Wednesday, May 25, 2022


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Letters to the EditorBoth electors and the elected have a legacy to leave

Both electors and the elected have a legacy to leave

The sleeping giant awoke and we wonder if our town will ever be the same again. I’m wondering if anyone else is asking themselves could it all have been prevented, what part did they play in having it occur in the first place?

Maybe it will prove to have been a good thing for both the electorate and those seeking to be elected — time will tell but it is not too early to begin the process of exploration that will lead us toward our desired results for our future.

For many of us it has been one of three hot buttons that got pushed and set the strong reactions in motion — Enerdu, Heritage Conservation and/or the proposed sale of Don Maynard Park/Block 42.

We rose up in great furor against our elected body’s handling of the issues, found ourselves attending private small group meetings, petitioned the public in support of our cause, attended Council meetings, researched the legalities of the proposed actions, formed formal groups to oversee and participate in future Council activity, wrote furiously to the local papers and participated in interviews and on occasion from both sides of the isle we even displayed our potential for being aggressive and threatening when our passion, emotions and frustration got the better of us.

On the electorate side of the issues, I think we all remember some version of the above evolution of events and to date satisfactory resolution continues to be in the making.

What I want to confess is my own responsibility in all of this and I can’t guarantee that it won’t happen again — apathy is what I’m referring to.  I speak only for myself because I know that there are many in the community that have been actively engaged in and who take an active interest and are informed about local politics. Me—not so much, and that is where I have to bear and maybe along with others share some of the responsibility for the recent descent into the chaos.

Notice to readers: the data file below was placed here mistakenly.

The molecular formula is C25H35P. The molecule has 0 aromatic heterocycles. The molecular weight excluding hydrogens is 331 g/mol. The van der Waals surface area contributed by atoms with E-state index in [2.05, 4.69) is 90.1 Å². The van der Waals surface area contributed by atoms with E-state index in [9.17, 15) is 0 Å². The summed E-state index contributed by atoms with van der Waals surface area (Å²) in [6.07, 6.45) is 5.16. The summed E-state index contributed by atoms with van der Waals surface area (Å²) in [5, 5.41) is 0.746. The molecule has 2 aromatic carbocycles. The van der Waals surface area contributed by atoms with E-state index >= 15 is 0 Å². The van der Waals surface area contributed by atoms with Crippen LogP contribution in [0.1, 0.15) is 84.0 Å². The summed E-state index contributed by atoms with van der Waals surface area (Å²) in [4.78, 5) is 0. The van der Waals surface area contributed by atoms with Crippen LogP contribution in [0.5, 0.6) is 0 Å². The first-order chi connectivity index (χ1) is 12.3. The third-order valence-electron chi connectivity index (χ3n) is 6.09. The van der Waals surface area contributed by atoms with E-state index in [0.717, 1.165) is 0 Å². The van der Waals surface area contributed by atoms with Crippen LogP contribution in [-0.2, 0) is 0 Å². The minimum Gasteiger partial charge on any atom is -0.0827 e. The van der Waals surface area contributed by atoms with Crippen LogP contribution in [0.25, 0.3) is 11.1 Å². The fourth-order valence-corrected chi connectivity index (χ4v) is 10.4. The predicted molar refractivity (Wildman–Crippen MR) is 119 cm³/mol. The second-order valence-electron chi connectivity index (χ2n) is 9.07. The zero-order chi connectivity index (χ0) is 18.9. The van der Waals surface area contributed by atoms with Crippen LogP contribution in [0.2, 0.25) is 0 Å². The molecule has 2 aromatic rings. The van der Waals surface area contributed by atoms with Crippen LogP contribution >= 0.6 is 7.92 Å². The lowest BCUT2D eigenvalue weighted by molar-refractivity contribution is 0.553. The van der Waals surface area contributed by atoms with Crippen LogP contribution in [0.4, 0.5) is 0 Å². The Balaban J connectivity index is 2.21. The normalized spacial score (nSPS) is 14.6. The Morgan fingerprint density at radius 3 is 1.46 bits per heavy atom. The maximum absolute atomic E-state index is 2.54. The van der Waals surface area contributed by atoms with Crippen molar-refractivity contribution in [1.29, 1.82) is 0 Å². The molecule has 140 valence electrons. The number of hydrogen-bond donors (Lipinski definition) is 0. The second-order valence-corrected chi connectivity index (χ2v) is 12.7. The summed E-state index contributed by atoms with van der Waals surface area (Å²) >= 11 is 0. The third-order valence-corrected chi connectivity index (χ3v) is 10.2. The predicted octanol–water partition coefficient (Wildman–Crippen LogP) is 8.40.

If we wish to be spared future agenda items surprising us and from taking us down a similar path, we need to become fully informed prior to the term of office of whom we are choosing to occupy the Mayor and Councilor seats around the horseshoe — what is their vision, what do they deem to be priority issues facing our communities, what is their position on managing the municipal budget, where do they stand on tax increases, what importance do they attribute to the broader health and growth issues of our community like water quality, infrastructure, parks and green space, growing our tax base through small industry, supporting our business community etc.

We each need to know in advance of casting our vote, what style of leadership the candidates for the jobs have demonstrated in other aspects of their lives or previous governance, what knowledge base do they bring , what beliefs are being brought to the table, what do we perceive their own personal agenda might be for wanting to be elected in the first place and importantly are they inclined to listen and reason independently — this may seem a monumental task and it is, but to remain apathetic and then find fault after the fact does not represent the complete picture when the giant is wakened from a dead sleep and seeks to lay blame for the rousing.

“Informed” is the magic word in this discussion and it requires an interest in what makes the life of a community tick in a safe, cohesive manner — there is much for the electorate to learn about the running of our municipalities as we all have discovered when we focused  on just one of the hot spots that stirred some of us to life.

It is no easy task to lead others, sometimes it feels like a no win situation especially when resources are limited and it is evident in what we have experienced during the recent growing pains that the individual choice made for allowing your name to stand for office requires the same intense self-reflection and knowledge of the electorate as it does for the electorate to scrutinize the candidates running for election.

So I publically confess apathy and I will try to be more informed in advance of going to the voting booth next election and casting a vote for the leaders who will have an influence on my health and well being for a period of four years.

” The Friendly Town ” is worth the effort on my part —it is our legacy for those that follow in our footsteps.

Karen Hirst





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